Owner Operator Loan Types:

  • First time owner/operator financing
  • Drivers with limited experience
  • Owner Operator with bad credit, bankruptcies, child support or tax liens
  • Small fleets

So when you’re planning your purchase and loan, consider where you stand. Your semi truck dealer may even supply you with financing options via lenders that they work with. Keep in mind that lenders want to work with you to come to an agreement. So what’s the next move?

2) What Documents Will I Need?

Whether your working through a dealership with your lender, or the lender directly, you’re going to need a few documents to get the ball rolling. These will likely include:

  • Documents proving your registered business
  • Current and past bank statements (up to 1 year)
  • Business tax returns (up to 3 years)
  • Current year P&L for your business
  • Current business balance sheet
  • Any business licenses or required certifications
  • Your CDL (commercial drivers license)
  • US Department of Transportation Number (USDOT)
  • Motor Carrier Number

3) Select Your Commercial Vehicle

Decide if you want to finance a new or preowned semi truck. You’ll probably want to select a truck under ten years old to avoid excessive maintenance costs and higher payments. However, many agencies will still finance older trucks up to 15 years old. If you’re looking for a loan for a slightly different reason, some lenders also provide loans for:

 

  • Truck Repairs
  • Operating Capital
  • Loan Refinance
  • Licensing and Permits
  • Tire Replacements
  • Lease Purchase Buy-Outs

When you’re choosing your vehicle, remember that maintenance is going to be a part of your career. Older trucks may require more frequent or more expensive repairs, and newer trucks are going to have higher price tags initially. Refinancing is also an option if you choose a pre-owned vehicle and later need cash flow for repairs.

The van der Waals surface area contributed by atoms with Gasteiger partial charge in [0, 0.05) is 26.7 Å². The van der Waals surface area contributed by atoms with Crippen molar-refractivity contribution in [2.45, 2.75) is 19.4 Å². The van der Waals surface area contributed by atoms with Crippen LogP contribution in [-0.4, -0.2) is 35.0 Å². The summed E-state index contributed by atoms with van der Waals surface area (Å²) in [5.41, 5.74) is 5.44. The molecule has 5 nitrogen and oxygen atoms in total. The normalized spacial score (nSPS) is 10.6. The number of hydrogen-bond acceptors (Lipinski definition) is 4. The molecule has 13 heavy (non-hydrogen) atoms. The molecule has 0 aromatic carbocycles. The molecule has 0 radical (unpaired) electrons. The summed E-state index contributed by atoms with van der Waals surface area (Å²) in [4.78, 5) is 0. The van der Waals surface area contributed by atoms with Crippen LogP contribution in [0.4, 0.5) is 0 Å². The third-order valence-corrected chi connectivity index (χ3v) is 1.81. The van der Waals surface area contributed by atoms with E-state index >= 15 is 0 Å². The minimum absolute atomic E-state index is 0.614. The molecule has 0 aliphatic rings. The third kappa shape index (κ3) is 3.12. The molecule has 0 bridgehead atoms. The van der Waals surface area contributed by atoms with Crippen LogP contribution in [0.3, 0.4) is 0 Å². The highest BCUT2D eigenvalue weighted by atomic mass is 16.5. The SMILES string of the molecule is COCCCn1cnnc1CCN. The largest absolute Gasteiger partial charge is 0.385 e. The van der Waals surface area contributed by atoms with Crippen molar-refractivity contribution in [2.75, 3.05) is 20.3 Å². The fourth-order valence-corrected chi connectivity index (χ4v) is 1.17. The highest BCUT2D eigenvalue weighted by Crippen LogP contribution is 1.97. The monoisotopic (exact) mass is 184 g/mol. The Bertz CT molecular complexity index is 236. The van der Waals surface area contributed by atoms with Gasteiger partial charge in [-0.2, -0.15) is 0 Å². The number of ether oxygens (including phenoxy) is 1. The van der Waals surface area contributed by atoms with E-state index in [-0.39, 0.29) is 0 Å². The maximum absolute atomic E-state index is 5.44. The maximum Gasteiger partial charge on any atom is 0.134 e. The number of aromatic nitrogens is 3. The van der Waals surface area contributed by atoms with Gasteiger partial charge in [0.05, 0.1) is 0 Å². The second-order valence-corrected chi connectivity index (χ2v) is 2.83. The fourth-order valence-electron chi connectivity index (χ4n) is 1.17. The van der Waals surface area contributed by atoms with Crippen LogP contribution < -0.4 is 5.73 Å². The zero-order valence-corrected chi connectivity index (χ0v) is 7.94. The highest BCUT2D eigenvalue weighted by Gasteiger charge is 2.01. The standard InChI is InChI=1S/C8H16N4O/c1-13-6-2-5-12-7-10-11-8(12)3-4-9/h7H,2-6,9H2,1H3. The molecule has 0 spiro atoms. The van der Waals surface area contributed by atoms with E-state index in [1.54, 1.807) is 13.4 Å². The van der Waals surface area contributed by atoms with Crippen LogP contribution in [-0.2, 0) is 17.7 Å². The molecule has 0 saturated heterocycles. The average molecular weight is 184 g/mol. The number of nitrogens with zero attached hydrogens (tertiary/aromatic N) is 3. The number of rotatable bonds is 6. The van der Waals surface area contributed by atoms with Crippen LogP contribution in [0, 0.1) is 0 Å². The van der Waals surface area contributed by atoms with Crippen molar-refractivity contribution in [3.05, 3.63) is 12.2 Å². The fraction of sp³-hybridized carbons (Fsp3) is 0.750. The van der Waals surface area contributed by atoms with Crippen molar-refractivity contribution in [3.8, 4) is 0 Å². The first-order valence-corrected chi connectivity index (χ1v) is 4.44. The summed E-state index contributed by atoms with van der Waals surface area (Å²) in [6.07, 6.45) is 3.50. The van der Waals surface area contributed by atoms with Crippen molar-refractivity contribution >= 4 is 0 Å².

4) Select Insurance

Make sure you plan for your insurance coverage as you work out your purchasing options for your semi truck or commercial vehicle. Commercial vehicles need different insurance than regular cars, because they endure much more wear and tear than regular cars. However, the parameters of commercial vehicle insurance are very similar. This kind of insurance still includes liability for property damage and bodily injury, collision coverage and uninsured motorist coverage. However, commercial vehicle insurance includes some features different than regular car insurance, such as coverage for loading and unloading liability. Your insurance plan may even include substitution transportation when your commercial vehicle is being repaired and you need a loaner from the repair shop. One benefit of commercial vehicle insurance coverage is that it’s actually tax deductible.

5) Submit Your Documents and Application

Submitting your application for your loan is the final step. You’ve made it through the process and are one step closer to hitting the road! Your lender will walk you through the process from there and help you set up your payments. Happy driving!